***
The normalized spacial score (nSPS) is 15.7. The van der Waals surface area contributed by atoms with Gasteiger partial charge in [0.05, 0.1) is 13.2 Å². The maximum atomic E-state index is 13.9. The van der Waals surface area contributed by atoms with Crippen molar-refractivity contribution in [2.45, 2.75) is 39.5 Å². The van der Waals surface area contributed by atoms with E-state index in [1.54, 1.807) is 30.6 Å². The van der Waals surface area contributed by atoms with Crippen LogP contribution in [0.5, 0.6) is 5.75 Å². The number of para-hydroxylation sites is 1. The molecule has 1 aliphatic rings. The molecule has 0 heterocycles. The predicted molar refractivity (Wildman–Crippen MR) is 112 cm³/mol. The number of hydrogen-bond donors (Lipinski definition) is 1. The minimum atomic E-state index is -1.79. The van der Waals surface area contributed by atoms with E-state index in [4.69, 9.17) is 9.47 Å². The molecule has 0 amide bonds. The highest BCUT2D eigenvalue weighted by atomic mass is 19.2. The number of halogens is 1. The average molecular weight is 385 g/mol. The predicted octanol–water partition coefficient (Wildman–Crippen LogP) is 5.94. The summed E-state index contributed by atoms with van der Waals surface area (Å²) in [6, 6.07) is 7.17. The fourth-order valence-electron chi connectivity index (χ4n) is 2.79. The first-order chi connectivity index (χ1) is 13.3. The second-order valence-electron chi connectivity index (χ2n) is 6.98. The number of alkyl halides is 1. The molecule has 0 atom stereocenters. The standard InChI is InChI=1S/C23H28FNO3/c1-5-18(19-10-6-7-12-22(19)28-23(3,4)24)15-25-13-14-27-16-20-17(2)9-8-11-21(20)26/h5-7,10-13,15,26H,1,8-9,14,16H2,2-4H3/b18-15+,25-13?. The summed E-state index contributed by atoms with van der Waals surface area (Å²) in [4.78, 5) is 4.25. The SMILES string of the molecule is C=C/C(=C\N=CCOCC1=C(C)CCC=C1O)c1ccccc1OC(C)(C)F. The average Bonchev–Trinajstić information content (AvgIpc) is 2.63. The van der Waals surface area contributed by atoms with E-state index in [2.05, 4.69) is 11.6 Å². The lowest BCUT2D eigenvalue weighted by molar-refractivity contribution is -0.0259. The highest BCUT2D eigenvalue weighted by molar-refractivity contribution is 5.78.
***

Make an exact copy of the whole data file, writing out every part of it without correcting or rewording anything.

The normalized spacial score (nSPS) is 15.7. The van der Waals surface area contributed by atoms with Gasteiger partial charge in [0.05, 0.1) is 13.2 Å². The maximum atomic E-state index is 13.9. The van der Waals surface area contributed by atoms with Crippen molar-refractivity contribution in [2.45, 2.75) is 39.5 Å². The van der Waals surface area contributed by atoms with E-state index in [1.54, 1.807) is 30.6 Å². The van der Waals surface area contributed by atoms with Crippen LogP contribution in [0.5, 0.6) is 5.75 Å². The number of para-hydroxylation sites is 1. The molecule has 1 aliphatic rings. The molecule has 0 heterocycles. The predicted molar refractivity (Wildman–Crippen MR) is 112 cm³/mol. The number of hydrogen-bond donors (Lipinski definition) is 1. The minimum atomic E-state index is -1.79. The van der Waals surface area contributed by atoms with E-state index in [4.69, 9.17) is 9.47 Å². The molecule has 0 amide bonds. The highest BCUT2D eigenvalue weighted by atomic mass is 19.2. The number of halogens is 1. The average molecular weight is 385 g/mol. The predicted octanol–water partition coefficient (Wildman–Crippen LogP) is 5.94. The summed E-state index contributed by atoms with van der Waals surface area (Å²) in [6, 6.07) is 7.17. The fourth-order valence-electron chi connectivity index (χ4n) is 2.79. The first-order chi connectivity index (χ1) is 13.3. The second-order valence-electron chi connectivity index (χ2n) is 6.98. The number of alkyl halides is 1. The molecule has 0 atom stereocenters. The standard InChI is InChI=1S/C23H28FNO3/c1-5-18(19-10-6-7-12-22(19)28-23(3,4)24)15-25-13-14-27-16-20-17(2)9-8-11-21(20)26/h5-7,10-13,15,26H,1,8-9,14,16H2,2-4H3/b18-15+,25-13?. The summed E-state index contributed by atoms with van der Waals surface area (Å²) in [4.78, 5) is 4.25. The SMILES string of the molecule is C=C/C(=C\N=CCOCC1=C(C)CCC=C1O)c1ccccc1OC(C)(C)F. The average Bonchev–Trinajstić information content (AvgIpc) is 2.63. The van der Waals surface area contributed by atoms with E-state index in [2.05, 4.69) is 11.6 Å². The lowest BCUT2D eigenvalue weighted by molar-refractivity contribution is -0.0259. The highest BCUT2D eigenvalue weighted by molar-refractivity contribution is 5.78.